When I made that speech, I was struck that that was seen as a refreshing, pleasant and agreeable statement for a Government to make. The fact that people felt that it had to be said and that it was so important that it was said gave an indication that there had been some concern previously about how Government had worked. I am not making a judgment on that, but I strongly believe that artistic freedom, like academic independence and freedom of expression, is really important. You do not have to like everything that is funded, but we certainly have to champion it. When I say that it is really important that we support art for art’s sake, that speaks to the point about supporting excellence in whatever form to enable things to be realised.

        Another important point is that I caution against the transactional view that culture always has to do something for somebody else. It can do that, but that is additional. If we do not have the baseline of production and support for artists to do the work that they are doing, we will never have anything that can then be used in a transactional way. We need both. We will not flourish as a country unless we have a strong belief that art should exist in and of itself.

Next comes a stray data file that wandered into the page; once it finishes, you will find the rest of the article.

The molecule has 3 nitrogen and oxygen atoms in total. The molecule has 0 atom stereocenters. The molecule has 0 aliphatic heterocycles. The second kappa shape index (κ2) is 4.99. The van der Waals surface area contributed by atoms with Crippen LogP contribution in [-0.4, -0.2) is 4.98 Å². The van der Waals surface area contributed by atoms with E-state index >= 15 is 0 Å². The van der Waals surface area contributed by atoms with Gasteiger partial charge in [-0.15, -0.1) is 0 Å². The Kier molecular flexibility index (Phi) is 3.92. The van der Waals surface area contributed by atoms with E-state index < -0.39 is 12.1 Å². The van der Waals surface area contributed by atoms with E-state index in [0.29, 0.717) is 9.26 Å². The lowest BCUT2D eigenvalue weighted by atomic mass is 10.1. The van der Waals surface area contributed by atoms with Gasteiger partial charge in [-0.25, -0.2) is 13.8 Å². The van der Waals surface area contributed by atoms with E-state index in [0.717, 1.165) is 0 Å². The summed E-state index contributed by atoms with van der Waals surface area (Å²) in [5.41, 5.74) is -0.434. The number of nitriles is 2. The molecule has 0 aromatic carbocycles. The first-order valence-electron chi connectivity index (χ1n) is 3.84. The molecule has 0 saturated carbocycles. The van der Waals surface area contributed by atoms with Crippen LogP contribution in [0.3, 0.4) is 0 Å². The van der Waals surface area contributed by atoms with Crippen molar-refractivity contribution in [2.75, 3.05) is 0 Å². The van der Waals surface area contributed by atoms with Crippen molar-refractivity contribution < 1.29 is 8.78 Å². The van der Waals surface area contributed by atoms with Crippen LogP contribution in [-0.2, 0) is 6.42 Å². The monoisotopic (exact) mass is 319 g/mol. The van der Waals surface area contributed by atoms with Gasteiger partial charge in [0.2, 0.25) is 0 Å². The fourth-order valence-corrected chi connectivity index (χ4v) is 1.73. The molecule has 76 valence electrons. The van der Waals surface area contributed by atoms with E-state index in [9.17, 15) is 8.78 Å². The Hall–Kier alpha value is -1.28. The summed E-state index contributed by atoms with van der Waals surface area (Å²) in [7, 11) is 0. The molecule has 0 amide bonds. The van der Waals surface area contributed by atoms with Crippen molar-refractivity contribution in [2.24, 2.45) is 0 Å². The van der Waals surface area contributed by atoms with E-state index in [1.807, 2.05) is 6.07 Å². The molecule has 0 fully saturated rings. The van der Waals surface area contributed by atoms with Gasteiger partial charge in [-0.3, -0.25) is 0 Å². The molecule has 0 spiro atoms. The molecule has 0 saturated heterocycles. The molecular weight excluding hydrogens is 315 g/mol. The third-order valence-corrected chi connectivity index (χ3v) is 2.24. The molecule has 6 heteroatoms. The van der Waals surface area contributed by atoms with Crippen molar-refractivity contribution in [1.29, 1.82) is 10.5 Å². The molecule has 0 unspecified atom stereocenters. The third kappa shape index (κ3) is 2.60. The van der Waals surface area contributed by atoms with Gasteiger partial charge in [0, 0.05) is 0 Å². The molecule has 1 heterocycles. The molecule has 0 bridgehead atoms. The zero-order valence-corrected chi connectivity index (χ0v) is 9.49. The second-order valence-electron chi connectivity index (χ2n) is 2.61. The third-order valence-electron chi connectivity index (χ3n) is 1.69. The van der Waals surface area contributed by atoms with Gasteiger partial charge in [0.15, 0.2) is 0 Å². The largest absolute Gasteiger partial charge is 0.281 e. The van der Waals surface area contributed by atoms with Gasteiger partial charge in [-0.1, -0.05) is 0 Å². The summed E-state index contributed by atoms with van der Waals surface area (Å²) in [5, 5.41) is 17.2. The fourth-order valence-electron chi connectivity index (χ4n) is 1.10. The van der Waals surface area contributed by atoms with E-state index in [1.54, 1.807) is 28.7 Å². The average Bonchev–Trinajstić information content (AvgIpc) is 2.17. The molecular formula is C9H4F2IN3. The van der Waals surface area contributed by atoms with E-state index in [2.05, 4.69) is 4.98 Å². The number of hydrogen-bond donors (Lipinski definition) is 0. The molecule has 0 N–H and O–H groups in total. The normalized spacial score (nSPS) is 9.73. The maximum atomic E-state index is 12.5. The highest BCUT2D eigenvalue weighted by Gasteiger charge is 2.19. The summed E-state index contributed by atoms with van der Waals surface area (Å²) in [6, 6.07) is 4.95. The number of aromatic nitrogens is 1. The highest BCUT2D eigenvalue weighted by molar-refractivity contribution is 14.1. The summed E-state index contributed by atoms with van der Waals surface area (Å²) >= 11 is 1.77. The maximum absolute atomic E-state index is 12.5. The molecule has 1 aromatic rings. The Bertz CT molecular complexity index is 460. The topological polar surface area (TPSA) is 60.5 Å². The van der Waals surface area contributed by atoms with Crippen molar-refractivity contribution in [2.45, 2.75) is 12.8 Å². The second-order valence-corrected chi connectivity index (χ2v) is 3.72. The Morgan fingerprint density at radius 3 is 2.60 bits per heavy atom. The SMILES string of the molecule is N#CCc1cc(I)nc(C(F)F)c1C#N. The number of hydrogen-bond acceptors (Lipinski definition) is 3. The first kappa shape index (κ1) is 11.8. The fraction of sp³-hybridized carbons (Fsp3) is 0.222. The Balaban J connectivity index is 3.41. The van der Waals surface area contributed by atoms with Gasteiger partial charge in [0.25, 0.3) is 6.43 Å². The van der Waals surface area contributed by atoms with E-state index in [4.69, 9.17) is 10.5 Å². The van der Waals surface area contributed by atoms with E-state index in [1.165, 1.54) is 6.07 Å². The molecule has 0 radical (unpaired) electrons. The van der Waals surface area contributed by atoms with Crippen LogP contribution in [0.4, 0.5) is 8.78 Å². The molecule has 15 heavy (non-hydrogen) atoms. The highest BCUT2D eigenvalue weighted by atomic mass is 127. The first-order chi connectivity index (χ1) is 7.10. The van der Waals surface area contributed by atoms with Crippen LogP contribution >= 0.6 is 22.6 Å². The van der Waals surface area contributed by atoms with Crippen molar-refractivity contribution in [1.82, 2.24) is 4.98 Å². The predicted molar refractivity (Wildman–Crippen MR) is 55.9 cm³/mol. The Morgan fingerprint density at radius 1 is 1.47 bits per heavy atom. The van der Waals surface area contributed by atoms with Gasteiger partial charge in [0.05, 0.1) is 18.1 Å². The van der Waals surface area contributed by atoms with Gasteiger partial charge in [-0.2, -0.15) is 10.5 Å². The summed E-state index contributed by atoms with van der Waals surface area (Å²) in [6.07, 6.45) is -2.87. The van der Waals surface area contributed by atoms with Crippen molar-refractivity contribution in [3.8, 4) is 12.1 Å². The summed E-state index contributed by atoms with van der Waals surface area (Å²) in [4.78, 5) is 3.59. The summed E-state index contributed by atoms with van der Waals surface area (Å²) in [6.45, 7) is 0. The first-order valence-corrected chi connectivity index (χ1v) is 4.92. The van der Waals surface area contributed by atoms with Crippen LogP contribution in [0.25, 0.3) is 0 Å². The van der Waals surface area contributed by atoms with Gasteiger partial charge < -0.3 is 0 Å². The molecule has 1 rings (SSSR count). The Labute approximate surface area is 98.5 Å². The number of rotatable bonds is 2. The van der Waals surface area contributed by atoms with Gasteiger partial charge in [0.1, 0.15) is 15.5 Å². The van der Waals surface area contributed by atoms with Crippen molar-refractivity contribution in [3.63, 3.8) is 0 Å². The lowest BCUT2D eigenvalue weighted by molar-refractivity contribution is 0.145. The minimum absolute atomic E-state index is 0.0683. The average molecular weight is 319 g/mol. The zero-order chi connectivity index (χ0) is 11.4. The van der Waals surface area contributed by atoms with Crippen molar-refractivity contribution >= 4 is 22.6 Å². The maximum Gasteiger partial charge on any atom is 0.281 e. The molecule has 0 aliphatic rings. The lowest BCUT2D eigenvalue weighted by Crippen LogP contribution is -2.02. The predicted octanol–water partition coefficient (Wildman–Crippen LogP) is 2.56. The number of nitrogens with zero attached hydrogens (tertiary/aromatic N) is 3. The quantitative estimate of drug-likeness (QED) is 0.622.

• Donald Cameron:

        Thank you for that. I will move on to questions about evidence-based policy making and the importance of data. I think that it is fair to say that the evidence that we have taken in our inquiry has shown that it is difficult to find accessible data in order to build up a full picture of arts funding and its outcomes at local and national level. Last week, we took some interesting evidence from An Chomhairle Ealaíon and the EU representative about measurement, data and so on. Does the Scottish Government intend to establish the measuring change group that was mentioned in the draft culture strategy?

      • Fiona Hyslop:

        I am not allowed to make announcements during the general election purdah period. The strategy will appear when we are allowed to make new announcements. However, the strand on how we can measure performance and change was a strong one. It goes back to Mike Rumbles’s point that we need to consider the impact and not just the inputs. That will be really important.